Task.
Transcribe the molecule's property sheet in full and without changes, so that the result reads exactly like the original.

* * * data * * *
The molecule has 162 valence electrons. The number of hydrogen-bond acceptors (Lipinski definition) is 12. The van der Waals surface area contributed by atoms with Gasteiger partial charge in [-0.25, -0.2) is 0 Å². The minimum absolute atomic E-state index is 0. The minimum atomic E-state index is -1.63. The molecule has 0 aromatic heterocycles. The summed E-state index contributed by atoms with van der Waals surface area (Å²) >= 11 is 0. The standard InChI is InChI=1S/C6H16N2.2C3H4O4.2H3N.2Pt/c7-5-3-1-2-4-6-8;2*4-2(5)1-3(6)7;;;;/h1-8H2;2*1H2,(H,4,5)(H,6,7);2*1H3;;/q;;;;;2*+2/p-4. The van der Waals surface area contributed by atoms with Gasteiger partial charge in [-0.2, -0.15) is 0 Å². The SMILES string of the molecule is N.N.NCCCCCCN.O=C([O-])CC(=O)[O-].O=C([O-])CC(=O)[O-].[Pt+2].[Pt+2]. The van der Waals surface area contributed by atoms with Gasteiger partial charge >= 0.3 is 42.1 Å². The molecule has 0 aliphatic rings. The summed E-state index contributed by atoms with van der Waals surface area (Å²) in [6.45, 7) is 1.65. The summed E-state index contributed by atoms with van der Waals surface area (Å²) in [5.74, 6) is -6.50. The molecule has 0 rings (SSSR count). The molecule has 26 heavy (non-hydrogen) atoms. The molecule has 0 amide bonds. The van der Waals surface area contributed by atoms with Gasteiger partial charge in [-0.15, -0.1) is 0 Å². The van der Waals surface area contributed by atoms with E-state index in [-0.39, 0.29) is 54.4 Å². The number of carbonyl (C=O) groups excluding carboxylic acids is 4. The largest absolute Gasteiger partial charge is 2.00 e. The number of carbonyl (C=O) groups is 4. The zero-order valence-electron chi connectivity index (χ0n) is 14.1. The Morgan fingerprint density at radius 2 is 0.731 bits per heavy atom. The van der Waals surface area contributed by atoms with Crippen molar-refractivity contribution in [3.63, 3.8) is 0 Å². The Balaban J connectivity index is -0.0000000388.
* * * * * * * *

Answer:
The molecule has 162 valence electrons. The number of hydrogen-bond acceptors (Lipinski definition) is 12. The van der Waals surface area contributed by atoms with Gasteiger partial charge in [-0.25, -0.2) is 0 Å². The minimum absolute atomic E-state index is 0. The minimum atomic E-state index is -1.63. The molecule has 0 aromatic heterocycles. The summed E-state index contributed by atoms with van der Waals surface area (Å²) >= 11 is 0. The standard InChI is InChI=1S/C6H16N2.2C3H4O4.2H3N.2Pt/c7-5-3-1-2-4-6-8;2*4-2(5)1-3(6)7;;;;/h1-8H2;2*1H2,(H,4,5)(H,6,7);2*1H3;;/q;;;;;2*+2/p-4. The van der Waals surface area contributed by atoms with Gasteiger partial charge in [-0.2, -0.15) is 0 Å². The SMILES string of the molecule is N.N.NCCCCCCN.O=C([O-])CC(=O)[O-].O=C([O-])CC(=O)[O-].[Pt+2].[Pt+2]. The van der Waals surface area contributed by atoms with Gasteiger partial charge >= 0.3 is 42.1 Å². The molecule has 0 aliphatic rings. The summed E-state index contributed by atoms with van der Waals surface area (Å²) in [6.45, 7) is 1.65. The summed E-state index contributed by atoms with van der Waals surface area (Å²) in [5.74, 6) is -6.50. The molecule has 0 rings (SSSR count). The molecule has 26 heavy (non-hydrogen) atoms. The molecule has 0 amide bonds. The van der Waals surface area contributed by atoms with Gasteiger partial charge in [-0.15, -0.1) is 0 Å². The van der Waals surface area contributed by atoms with E-state index in [-0.39, 0.29) is 54.4 Å². The number of carbonyl (C=O) groups excluding carboxylic acids is 4. The largest absolute Gasteiger partial charge is 2.00 e. The number of carbonyl (C=O) groups is 4. The zero-order valence-electron chi connectivity index (χ0n) is 14.1. The Morgan fingerprint density at radius 2 is 0.731 bits per heavy atom. The van der Waals surface area contributed by atoms with Crippen molar-refractivity contribution in [3.63, 3.8) is 0 Å². The Balaban J connectivity index is -0.0000000388.